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How to make compost in your apartment

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What can you feed it? Like most compost bins, you can feed it most food scraps, including fruit peels, leftovers and vegetables. Worms also love newspaper, egg cartons and junk mail. Worms can eat truly compostable diapers. Worms can also eat meat and dairy products, but they aren’t recommended until you have a flourishing worm community (as they can start to smell). Also, worms are a bit finicky and usually won’t eat onions or garlic, and some hard candy and salty junk foods will be rejected. Papaya and pineapple contain natural digestive enzymes and can kill your worms. Also, your egg shells need to be blended quite fine (worms love the grit) or they will remain in tact for a long time.

How long does it take? A healthy worm bin can be fast!  It usually takes just a few months (or less) to really get your bin going, and then every couple of months or so you can harvest your “black gold,” as the worm castings are called by enthusiasts. Worms can generally eat their weight in food waste and can potentially eat more than double their own weight each day!

Value  You can make a simpnid%3D486%7Ctitle%3Dworm%20bin%2C%20The%20Green%20Mama%7Cdesc%3D%7Clink%3Dnonele worm bin yourself or buy a more complicated one. Thus you can spend anywhere from nothing to about $300. To get started, you will want a pound of red wigglers; there are websites where you can order them as well as local stores that will supply. Or ask a friend to give you some! They multiply fast! Worms can be a bit moody and if you, for instance, leave them outside all winter when you live in Chicago, they will petulantly die on you. It can also be a bad idea to leave them in your basement and forget to check on them for six months — they don’t like that one bit either.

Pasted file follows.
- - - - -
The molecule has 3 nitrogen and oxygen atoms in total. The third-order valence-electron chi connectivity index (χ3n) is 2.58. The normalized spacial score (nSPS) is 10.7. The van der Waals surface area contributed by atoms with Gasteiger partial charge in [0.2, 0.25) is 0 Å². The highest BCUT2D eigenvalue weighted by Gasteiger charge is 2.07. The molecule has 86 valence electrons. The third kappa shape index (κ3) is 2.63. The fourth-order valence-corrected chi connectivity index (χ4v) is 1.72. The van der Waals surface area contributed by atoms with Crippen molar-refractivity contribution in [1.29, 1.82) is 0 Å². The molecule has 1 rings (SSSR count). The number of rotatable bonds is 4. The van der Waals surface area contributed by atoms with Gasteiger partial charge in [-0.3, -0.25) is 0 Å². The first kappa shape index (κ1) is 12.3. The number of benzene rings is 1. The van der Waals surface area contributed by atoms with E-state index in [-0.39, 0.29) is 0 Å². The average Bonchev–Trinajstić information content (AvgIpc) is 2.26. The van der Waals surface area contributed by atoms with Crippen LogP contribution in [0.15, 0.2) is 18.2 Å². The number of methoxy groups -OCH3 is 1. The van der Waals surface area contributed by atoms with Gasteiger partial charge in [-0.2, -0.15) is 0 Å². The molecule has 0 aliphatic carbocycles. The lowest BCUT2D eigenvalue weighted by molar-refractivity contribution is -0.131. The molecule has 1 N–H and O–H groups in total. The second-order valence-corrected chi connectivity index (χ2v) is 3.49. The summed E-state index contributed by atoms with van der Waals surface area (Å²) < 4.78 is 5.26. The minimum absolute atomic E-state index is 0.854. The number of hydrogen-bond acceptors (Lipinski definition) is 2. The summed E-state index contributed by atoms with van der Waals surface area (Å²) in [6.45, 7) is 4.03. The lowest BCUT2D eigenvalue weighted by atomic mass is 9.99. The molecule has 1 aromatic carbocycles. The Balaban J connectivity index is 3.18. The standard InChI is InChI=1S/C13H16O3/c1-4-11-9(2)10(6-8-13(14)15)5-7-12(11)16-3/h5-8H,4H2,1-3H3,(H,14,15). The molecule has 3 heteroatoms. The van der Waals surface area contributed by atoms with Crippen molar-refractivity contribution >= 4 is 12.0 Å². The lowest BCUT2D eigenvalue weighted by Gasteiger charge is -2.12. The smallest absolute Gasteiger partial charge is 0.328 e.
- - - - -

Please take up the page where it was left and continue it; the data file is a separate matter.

Sexy score  Very high. It’s fast, shapely and moody — what’s not to like?


Electric assist composting & The Red Dragon:

Description These bins are small, enclosed appliances that use a bit of electricity to add heat and automatically turn the organic waste in the bin. This makes composting fast, nearly odourless and easy. I have a Red Dragon and mine is a cute red machine about the size of a bar fridge.nid%3D481%7Ctitle%3DThe%20REd%20Dragon%20on%20Green%20Mama%20site%7Cdesc%3D%7Clink%3Dnone

What can you feed it? You can feed these composters just about anything. Mine takes all the usual kitchen scraps plus the often forbidden items like meat, dairy and greasy foods. As well, the Red Dragon is supposedly able to handle dog waste. I haven’t tried that yet, but I have been feeding it a small amount of compostable diapers that have only been wetted (no poop). So far, so good. These bins don’t do well with things that might stop-up the motor like branches, avocado pits or strings.

How long does it take? 24 hours or less.  I’m not kidding. It is like a miracle.  It is the first time I have actually used a composter and could truly look forward to the final results (rich fertilizer).  

Value At $300 to $900, electric assist compost bins are relatively expensive compared to other compost bins, but cheap compared to other appliances. I have followed these bins from a distance for the last few years and I had heard a lot of complaints; they just never seemed to live up to their promise. The Red Dragon seems to be the exception. At the higher end of the price spectrum, it makes me believe that you get what you pay for. These machines are probably over-engineered to our advantage. They are the easiest composting a person could ever do and they create fertilizer so fast as to seem miraculous. A system that truly works indoors — mine is in our kitchen nook, right next to the table.

Sexy score  Very high. It is little, red, and hot! 

This article was written by Manda Aufochs Gillespie, aka The Green Mama. Learn more about how to go green while saving money and having fun at

The majority of photos are courtesy of Shutterstock, including: compost writing by Tanis Saucier, compost pile by jadimages, compost bin by kropic1, and worms by schankz.

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